The battle to overturn newly enacted regulations calling for independent chairmen to head mutual fund boards heated up again Wednesday after the U.S. Chamber of Commerce filed a biting legal brief accusing the Securities and Exchange Commission of admitting that some independent directors are ineffective, Dow Jones Newswires reports.

The chamber said that the SEC has admitted that many independent directors are "asleep." In its new brief, the chamber said: "It does not ordinarily follow that when personnel are 'asleep' or indifferent, the solution is having more of them."

The chamber also said that Congress never intended for all fund companies to have independent chairman, only those that rely on certain exemptions from fund rules. However, the SEC purposely wrote the independent chairman rule to apply to fund companies that use a type of exemption that can be found virtually at all fund complexes, thereby warping Congress's original intent, the chamber charged.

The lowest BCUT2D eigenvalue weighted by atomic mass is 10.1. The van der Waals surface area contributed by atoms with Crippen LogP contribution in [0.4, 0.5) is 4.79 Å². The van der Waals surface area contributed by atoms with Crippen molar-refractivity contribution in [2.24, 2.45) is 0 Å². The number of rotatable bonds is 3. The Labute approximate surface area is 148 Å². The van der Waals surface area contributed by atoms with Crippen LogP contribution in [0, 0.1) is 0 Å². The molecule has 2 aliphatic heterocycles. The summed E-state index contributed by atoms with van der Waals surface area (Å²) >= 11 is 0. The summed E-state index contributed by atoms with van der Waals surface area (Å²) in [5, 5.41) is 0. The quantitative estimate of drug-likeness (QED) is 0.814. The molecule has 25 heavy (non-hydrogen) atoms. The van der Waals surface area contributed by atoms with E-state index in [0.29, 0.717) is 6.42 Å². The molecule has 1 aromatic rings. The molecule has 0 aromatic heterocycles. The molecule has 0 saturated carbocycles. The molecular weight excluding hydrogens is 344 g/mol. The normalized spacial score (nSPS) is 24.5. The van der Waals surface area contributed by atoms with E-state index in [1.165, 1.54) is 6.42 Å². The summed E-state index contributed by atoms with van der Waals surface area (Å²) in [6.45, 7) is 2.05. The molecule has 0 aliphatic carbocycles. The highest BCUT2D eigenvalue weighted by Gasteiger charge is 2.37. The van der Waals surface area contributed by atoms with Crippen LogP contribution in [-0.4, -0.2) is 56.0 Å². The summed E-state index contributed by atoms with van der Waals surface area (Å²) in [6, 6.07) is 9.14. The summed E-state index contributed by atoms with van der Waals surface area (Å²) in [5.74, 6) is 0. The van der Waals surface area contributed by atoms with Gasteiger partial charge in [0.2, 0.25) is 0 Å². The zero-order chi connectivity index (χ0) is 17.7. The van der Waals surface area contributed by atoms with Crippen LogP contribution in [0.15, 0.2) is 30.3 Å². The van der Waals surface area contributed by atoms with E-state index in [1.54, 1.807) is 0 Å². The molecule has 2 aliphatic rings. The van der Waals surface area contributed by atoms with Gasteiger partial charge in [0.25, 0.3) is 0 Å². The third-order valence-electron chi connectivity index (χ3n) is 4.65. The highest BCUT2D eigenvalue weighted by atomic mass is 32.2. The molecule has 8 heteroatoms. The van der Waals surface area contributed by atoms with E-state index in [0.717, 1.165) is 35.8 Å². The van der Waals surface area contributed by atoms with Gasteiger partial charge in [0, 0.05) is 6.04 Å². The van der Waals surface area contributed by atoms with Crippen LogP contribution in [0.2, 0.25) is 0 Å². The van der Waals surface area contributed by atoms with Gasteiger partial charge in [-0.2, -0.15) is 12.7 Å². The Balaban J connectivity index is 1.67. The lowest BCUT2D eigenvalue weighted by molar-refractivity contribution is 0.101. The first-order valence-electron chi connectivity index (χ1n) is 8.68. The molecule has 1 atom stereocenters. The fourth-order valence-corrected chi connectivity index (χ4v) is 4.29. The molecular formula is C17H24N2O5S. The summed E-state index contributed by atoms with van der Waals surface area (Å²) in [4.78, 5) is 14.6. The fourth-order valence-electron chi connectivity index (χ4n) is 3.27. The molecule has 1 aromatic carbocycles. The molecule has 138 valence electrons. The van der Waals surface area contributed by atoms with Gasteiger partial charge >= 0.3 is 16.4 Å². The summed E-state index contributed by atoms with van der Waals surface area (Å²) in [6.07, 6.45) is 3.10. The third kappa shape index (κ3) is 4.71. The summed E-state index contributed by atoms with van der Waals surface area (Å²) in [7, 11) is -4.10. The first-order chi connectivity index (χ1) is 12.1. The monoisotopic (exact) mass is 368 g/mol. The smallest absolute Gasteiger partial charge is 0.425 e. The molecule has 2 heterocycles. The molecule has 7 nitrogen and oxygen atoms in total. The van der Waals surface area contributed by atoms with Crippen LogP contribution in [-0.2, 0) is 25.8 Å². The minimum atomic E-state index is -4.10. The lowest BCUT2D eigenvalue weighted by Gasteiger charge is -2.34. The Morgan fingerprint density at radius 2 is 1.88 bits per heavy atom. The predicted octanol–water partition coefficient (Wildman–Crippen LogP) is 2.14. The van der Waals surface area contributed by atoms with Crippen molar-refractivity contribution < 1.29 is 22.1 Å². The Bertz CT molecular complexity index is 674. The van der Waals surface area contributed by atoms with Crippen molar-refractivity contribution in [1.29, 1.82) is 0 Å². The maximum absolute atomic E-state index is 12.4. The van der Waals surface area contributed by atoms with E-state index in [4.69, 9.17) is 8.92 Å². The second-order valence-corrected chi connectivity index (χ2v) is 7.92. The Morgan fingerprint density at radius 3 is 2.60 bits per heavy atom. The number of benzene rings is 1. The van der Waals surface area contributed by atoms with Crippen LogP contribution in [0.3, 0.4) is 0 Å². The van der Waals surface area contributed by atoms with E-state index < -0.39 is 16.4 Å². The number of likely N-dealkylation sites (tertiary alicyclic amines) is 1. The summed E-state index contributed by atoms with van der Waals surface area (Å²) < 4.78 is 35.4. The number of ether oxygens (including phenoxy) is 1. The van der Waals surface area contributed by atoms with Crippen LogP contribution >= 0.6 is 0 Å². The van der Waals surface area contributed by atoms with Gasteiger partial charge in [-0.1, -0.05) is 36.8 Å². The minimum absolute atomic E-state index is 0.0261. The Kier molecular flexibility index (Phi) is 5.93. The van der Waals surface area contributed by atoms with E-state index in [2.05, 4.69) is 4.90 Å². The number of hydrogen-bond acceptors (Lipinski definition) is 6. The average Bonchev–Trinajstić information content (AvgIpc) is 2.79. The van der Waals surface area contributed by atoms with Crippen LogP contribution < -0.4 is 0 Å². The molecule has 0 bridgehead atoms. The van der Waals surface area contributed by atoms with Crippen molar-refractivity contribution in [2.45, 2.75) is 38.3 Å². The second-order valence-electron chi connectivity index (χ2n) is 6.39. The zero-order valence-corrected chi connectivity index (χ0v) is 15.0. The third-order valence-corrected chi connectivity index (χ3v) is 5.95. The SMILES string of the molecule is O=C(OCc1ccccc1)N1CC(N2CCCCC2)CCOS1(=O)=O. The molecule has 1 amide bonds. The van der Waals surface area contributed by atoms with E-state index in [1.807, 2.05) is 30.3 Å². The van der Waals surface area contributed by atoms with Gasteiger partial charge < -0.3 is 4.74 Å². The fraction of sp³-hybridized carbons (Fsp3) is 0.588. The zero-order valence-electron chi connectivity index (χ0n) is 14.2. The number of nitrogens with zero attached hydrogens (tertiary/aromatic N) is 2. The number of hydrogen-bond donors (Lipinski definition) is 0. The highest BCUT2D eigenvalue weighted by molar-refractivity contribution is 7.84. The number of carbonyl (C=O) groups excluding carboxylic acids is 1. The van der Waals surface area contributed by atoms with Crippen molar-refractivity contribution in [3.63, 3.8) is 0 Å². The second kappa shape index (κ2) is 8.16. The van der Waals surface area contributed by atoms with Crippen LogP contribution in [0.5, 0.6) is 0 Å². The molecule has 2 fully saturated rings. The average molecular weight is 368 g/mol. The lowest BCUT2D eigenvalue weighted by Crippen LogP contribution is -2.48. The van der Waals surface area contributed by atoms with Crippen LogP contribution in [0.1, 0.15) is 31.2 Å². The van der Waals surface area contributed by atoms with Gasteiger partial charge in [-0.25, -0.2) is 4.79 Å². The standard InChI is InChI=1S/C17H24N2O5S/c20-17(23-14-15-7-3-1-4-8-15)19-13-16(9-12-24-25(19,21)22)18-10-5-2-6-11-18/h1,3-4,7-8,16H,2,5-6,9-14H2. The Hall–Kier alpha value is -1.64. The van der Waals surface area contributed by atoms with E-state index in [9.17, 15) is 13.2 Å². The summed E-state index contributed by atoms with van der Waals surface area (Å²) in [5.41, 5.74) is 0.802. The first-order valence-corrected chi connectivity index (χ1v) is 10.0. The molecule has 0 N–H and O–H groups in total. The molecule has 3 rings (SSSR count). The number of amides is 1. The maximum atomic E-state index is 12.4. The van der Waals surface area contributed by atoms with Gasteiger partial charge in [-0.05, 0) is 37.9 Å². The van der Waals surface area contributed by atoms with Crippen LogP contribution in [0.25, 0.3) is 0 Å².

The chamber sued the SEC last year over a new regulation calling for at least 75% of a fund's directors, including the board chairman, to be independent of management. At that time, the chamber's primary argument was that the SEC was overstepping its bounds, as set forth in the '40 Act. SEC officials moved to have the lawsuit thrown out on grounds that even though the Chamber has mutual fund investments of its own and at least 30 members that are mutual fund companies, it still not made an adequate case that it has a stake in the matter.

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